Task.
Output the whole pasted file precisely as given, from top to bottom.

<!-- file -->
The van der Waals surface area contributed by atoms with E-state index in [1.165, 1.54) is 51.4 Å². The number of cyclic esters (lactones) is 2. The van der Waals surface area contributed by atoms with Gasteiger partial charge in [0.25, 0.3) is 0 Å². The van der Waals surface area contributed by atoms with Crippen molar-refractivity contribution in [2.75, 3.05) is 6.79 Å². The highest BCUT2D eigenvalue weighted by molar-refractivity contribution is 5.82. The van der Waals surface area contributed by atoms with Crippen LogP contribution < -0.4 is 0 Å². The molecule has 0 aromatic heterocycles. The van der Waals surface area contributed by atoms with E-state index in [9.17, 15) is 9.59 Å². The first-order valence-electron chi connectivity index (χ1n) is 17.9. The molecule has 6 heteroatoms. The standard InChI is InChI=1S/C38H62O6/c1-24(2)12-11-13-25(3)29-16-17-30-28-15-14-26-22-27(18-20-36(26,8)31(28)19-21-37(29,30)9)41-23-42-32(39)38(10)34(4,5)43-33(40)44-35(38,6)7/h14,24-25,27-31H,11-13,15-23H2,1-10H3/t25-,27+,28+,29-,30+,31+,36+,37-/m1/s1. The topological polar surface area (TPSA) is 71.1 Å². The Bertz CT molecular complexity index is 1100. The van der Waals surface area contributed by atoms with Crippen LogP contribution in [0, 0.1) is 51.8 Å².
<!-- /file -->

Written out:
The van der Waals surface area contributed by atoms with E-state index in [1.165, 1.54) is 51.4 Å². The number of cyclic esters (lactones) is 2. The van der Waals surface area contributed by atoms with Gasteiger partial charge in [0.25, 0.3) is 0 Å². The van der Waals surface area contributed by atoms with Crippen molar-refractivity contribution in [2.75, 3.05) is 6.79 Å². The highest BCUT2D eigenvalue weighted by molar-refractivity contribution is 5.82. The van der Waals surface area contributed by atoms with Crippen LogP contribution < -0.4 is 0 Å². The molecule has 0 aromatic heterocycles. The van der Waals surface area contributed by atoms with E-state index in [9.17, 15) is 9.59 Å². The first-order valence-electron chi connectivity index (χ1n) is 17.9. The molecule has 6 heteroatoms. The standard InChI is InChI=1S/C38H62O6/c1-24(2)12-11-13-25(3)29-16-17-30-28-15-14-26-22-27(18-20-36(26,8)31(28)19-21-37(29,30)9)41-23-42-32(39)38(10)34(4,5)43-33(40)44-35(38,6)7/h14,24-25,27-31H,11-13,15-23H2,1-10H3/t25-,27+,28+,29-,30+,31+,36+,37-/m1/s1. The topological polar surface area (TPSA) is 71.1 Å². The Bertz CT molecular complexity index is 1100. The van der Waals surface area contributed by atoms with Crippen LogP contribution in [0, 0.1) is 51.8 Å².